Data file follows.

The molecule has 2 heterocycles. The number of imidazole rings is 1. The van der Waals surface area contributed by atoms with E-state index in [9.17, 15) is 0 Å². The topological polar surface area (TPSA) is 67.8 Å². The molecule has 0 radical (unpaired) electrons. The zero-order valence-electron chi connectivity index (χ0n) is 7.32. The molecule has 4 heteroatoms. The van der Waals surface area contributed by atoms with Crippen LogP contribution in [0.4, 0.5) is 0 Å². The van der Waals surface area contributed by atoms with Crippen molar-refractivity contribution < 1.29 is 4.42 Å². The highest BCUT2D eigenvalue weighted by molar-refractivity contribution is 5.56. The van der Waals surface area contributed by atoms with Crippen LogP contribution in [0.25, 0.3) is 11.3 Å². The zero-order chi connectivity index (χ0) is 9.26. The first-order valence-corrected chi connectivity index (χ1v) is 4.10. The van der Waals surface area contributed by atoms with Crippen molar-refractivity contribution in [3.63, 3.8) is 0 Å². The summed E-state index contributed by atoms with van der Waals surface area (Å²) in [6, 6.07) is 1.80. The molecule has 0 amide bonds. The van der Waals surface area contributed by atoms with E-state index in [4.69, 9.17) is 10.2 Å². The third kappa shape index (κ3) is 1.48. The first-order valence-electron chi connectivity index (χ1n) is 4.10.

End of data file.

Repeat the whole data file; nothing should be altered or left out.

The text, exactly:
The molecule has 2 heterocycles. The number of imidazole rings is 1. The van der Waals surface area contributed by atoms with E-state index in [9.17, 15) is 0 Å². The topological polar surface area (TPSA) is 67.8 Å². The molecule has 0 radical (unpaired) electrons. The zero-order valence-electron chi connectivity index (χ0n) is 7.32. The molecule has 4 heteroatoms. The van der Waals surface area contributed by atoms with Crippen LogP contribution in [0.4, 0.5) is 0 Å². The van der Waals surface area contributed by atoms with Crippen molar-refractivity contribution < 1.29 is 4.42 Å². The highest BCUT2D eigenvalue weighted by molar-refractivity contribution is 5.56. The van der Waals surface area contributed by atoms with Crippen LogP contribution in [0.25, 0.3) is 11.3 Å². The zero-order chi connectivity index (χ0) is 9.26. The first-order valence-corrected chi connectivity index (χ1v) is 4.10. The van der Waals surface area contributed by atoms with Crippen molar-refractivity contribution in [3.63, 3.8) is 0 Å². The summed E-state index contributed by atoms with van der Waals surface area (Å²) in [6, 6.07) is 1.80. The molecule has 0 amide bonds. The van der Waals surface area contributed by atoms with E-state index in [4.69, 9.17) is 10.2 Å². The third kappa shape index (κ3) is 1.48. The first-order valence-electron chi connectivity index (χ1n) is 4.10.